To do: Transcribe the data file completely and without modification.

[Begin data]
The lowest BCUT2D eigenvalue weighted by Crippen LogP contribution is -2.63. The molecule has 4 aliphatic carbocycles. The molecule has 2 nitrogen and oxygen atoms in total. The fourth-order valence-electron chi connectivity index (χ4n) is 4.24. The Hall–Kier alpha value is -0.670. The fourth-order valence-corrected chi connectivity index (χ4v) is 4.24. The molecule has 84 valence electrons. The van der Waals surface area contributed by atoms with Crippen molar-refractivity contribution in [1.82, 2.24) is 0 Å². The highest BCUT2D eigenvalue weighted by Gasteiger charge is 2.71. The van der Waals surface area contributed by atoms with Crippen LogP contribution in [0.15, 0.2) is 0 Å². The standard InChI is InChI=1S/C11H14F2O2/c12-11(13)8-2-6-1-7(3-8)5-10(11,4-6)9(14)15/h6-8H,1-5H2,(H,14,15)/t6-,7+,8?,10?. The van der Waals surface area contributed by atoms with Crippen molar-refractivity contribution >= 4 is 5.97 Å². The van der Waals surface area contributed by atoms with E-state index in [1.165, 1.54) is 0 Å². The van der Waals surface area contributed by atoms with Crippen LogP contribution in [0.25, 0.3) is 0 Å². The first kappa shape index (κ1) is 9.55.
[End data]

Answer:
The lowest BCUT2D eigenvalue weighted by Crippen LogP contribution is -2.63. The molecule has 4 aliphatic carbocycles. The molecule has 2 nitrogen and oxygen atoms in total. The fourth-order valence-electron chi connectivity index (χ4n) is 4.24. The Hall–Kier alpha value is -0.670. The fourth-order valence-corrected chi connectivity index (χ4v) is 4.24. The molecule has 84 valence electrons. The van der Waals surface area contributed by atoms with Crippen molar-refractivity contribution in [1.82, 2.24) is 0 Å². The highest BCUT2D eigenvalue weighted by Gasteiger charge is 2.71. The van der Waals surface area contributed by atoms with Crippen LogP contribution in [0.15, 0.2) is 0 Å². The standard InChI is InChI=1S/C11H14F2O2/c12-11(13)8-2-6-1-7(3-8)5-10(11,4-6)9(14)15/h6-8H,1-5H2,(H,14,15)/t6-,7+,8?,10?. The van der Waals surface area contributed by atoms with Crippen molar-refractivity contribution >= 4 is 5.97 Å². The van der Waals surface area contributed by atoms with E-state index in [1.165, 1.54) is 0 Å². The van der Waals surface area contributed by atoms with Crippen LogP contribution in [0.25, 0.3) is 0 Å². The first kappa shape index (κ1) is 9.55.